Fluorescence spectroscopy of nitrogen vacancy centers in HPHT and CVD diamonds

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Titel: Fluorescence spectroscopy of nitrogen vacancy centers in HPHT and CVD diamonds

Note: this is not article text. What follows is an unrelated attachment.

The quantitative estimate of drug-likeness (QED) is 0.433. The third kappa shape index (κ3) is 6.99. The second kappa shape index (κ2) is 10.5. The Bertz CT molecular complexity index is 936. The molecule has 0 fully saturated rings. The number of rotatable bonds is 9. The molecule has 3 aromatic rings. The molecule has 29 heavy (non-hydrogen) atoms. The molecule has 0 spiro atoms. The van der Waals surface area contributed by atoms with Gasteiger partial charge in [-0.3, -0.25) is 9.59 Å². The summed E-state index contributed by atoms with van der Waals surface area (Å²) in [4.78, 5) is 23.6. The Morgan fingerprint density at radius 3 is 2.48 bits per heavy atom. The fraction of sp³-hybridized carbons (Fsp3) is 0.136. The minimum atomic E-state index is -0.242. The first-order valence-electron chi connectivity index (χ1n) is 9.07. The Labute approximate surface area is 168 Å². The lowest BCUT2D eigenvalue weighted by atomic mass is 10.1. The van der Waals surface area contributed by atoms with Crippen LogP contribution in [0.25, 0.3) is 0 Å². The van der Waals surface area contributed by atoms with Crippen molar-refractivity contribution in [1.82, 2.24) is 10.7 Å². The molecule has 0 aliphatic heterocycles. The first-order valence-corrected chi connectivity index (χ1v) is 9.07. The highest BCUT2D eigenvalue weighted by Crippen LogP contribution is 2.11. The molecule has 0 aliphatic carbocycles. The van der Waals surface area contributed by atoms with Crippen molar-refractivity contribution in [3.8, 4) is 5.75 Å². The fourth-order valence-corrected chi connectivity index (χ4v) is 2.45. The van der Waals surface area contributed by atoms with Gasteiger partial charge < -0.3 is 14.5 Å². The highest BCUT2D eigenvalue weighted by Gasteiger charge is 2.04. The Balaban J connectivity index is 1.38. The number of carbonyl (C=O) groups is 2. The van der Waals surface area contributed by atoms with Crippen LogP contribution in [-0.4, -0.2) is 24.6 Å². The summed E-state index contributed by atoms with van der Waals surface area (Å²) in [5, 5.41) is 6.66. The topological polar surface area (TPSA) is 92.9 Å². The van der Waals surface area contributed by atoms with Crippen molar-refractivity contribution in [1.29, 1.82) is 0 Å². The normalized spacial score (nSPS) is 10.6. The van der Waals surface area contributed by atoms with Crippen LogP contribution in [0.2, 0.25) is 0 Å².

Autor(en): Tamang, Rajesh
Erstgutachter: Prof. Dr. Michael Reichling
Zweitgutachter: Prof. Dr. Wolfgang Harneit